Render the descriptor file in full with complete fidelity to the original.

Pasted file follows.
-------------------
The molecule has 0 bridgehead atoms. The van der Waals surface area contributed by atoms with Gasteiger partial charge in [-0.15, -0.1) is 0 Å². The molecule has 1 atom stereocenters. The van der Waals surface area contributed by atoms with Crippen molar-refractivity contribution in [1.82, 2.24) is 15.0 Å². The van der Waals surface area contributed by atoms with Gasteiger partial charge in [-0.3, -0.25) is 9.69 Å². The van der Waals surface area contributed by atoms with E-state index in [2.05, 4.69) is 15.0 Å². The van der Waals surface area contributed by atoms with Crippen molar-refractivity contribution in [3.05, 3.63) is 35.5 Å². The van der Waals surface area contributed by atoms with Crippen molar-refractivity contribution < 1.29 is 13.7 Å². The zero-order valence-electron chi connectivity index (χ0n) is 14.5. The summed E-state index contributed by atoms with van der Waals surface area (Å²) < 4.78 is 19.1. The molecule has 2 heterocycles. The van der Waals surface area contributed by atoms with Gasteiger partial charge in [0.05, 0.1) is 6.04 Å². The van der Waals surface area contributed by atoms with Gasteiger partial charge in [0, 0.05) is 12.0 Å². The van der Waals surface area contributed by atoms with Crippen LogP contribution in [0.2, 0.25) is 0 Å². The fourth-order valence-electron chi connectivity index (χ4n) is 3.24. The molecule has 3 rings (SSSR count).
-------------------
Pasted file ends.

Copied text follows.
The molecule has 0 bridgehead atoms. The van der Waals surface area contributed by atoms with Gasteiger partial charge in [-0.15, -0.1) is 0 Å². The molecule has 1 atom stereocenters. The van der Waals surface area contributed by atoms with Crippen molar-refractivity contribution in [1.82, 2.24) is 15.0 Å². The van der Waals surface area contributed by atoms with Gasteiger partial charge in [-0.3, -0.25) is 9.69 Å². The van der Waals surface area contributed by atoms with E-state index in [2.05, 4.69) is 15.0 Å². The van der Waals surface area contributed by atoms with Crippen molar-refractivity contribution in [3.05, 3.63) is 35.5 Å². The van der Waals surface area contributed by atoms with Crippen molar-refractivity contribution < 1.29 is 13.7 Å². The zero-order valence-electron chi connectivity index (χ0n) is 14.5. The summed E-state index contributed by atoms with van der Waals surface area (Å²) < 4.78 is 19.1. The molecule has 2 heterocycles. The van der Waals surface area contributed by atoms with Gasteiger partial charge in [0.05, 0.1) is 6.04 Å². The van der Waals surface area contributed by atoms with Gasteiger partial charge in [0, 0.05) is 12.0 Å². The van der Waals surface area contributed by atoms with Crippen LogP contribution in [0.2, 0.25) is 0 Å². The fourth-order valence-electron chi connectivity index (χ4n) is 3.24. The molecule has 3 rings (SSSR count).